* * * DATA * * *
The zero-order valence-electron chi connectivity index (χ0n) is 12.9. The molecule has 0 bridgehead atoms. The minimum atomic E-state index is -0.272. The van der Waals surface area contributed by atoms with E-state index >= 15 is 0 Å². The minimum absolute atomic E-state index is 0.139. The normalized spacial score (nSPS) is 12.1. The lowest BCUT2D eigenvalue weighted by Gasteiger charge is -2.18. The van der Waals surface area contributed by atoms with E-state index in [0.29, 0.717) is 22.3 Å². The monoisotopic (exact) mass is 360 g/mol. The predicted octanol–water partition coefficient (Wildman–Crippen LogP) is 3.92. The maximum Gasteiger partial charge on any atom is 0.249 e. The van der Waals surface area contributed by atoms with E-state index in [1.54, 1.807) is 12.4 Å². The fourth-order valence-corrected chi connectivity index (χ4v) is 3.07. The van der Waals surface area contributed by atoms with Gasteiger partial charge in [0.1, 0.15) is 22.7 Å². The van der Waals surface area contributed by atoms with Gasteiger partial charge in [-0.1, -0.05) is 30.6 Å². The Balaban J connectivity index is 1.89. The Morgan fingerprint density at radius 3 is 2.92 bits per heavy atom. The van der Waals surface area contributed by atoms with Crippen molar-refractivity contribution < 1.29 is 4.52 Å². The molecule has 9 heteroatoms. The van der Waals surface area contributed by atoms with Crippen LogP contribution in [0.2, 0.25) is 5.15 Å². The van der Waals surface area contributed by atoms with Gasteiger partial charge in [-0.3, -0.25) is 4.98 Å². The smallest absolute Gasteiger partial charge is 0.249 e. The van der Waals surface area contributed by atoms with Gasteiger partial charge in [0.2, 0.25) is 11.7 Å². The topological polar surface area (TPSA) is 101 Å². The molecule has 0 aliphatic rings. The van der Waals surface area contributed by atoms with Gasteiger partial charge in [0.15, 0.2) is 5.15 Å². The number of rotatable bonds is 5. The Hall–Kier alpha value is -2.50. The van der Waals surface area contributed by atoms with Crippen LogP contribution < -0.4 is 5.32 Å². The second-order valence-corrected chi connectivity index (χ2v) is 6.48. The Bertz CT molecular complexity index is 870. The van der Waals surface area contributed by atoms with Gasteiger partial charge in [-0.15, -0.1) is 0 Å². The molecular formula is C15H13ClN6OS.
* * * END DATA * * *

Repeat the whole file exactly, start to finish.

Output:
The zero-order valence-electron chi connectivity index (χ0n) is 12.9. The molecule has 0 bridgehead atoms. The minimum atomic E-state index is -0.272. The van der Waals surface area contributed by atoms with E-state index >= 15 is 0 Å². The minimum absolute atomic E-state index is 0.139. The normalized spacial score (nSPS) is 12.1. The lowest BCUT2D eigenvalue weighted by Gasteiger charge is -2.18. The van der Waals surface area contributed by atoms with E-state index in [0.29, 0.717) is 22.3 Å². The monoisotopic (exact) mass is 360 g/mol. The predicted octanol–water partition coefficient (Wildman–Crippen LogP) is 3.92. The maximum Gasteiger partial charge on any atom is 0.249 e. The van der Waals surface area contributed by atoms with E-state index in [1.54, 1.807) is 12.4 Å². The fourth-order valence-corrected chi connectivity index (χ4v) is 3.07. The van der Waals surface area contributed by atoms with Gasteiger partial charge in [0.1, 0.15) is 22.7 Å². The van der Waals surface area contributed by atoms with Gasteiger partial charge in [-0.1, -0.05) is 30.6 Å². The Balaban J connectivity index is 1.89. The Morgan fingerprint density at radius 3 is 2.92 bits per heavy atom. The van der Waals surface area contributed by atoms with Crippen molar-refractivity contribution < 1.29 is 4.52 Å². The molecule has 9 heteroatoms. The van der Waals surface area contributed by atoms with Crippen LogP contribution in [0.2, 0.25) is 5.15 Å². The van der Waals surface area contributed by atoms with Gasteiger partial charge in [-0.3, -0.25) is 4.98 Å². The smallest absolute Gasteiger partial charge is 0.249 e. The van der Waals surface area contributed by atoms with Gasteiger partial charge in [0.2, 0.25) is 11.7 Å². The topological polar surface area (TPSA) is 101 Å². The molecule has 0 aliphatic rings. The van der Waals surface area contributed by atoms with Gasteiger partial charge in [0.15, 0.2) is 5.15 Å². The number of rotatable bonds is 5. The Hall–Kier alpha value is -2.50. The van der Waals surface area contributed by atoms with Crippen LogP contribution < -0.4 is 5.32 Å². The second-order valence-corrected chi connectivity index (χ2v) is 6.48. The Bertz CT molecular complexity index is 870. The van der Waals surface area contributed by atoms with Gasteiger partial charge in [-0.15, -0.1) is 0 Å². The molecular formula is C15H13ClN6OS.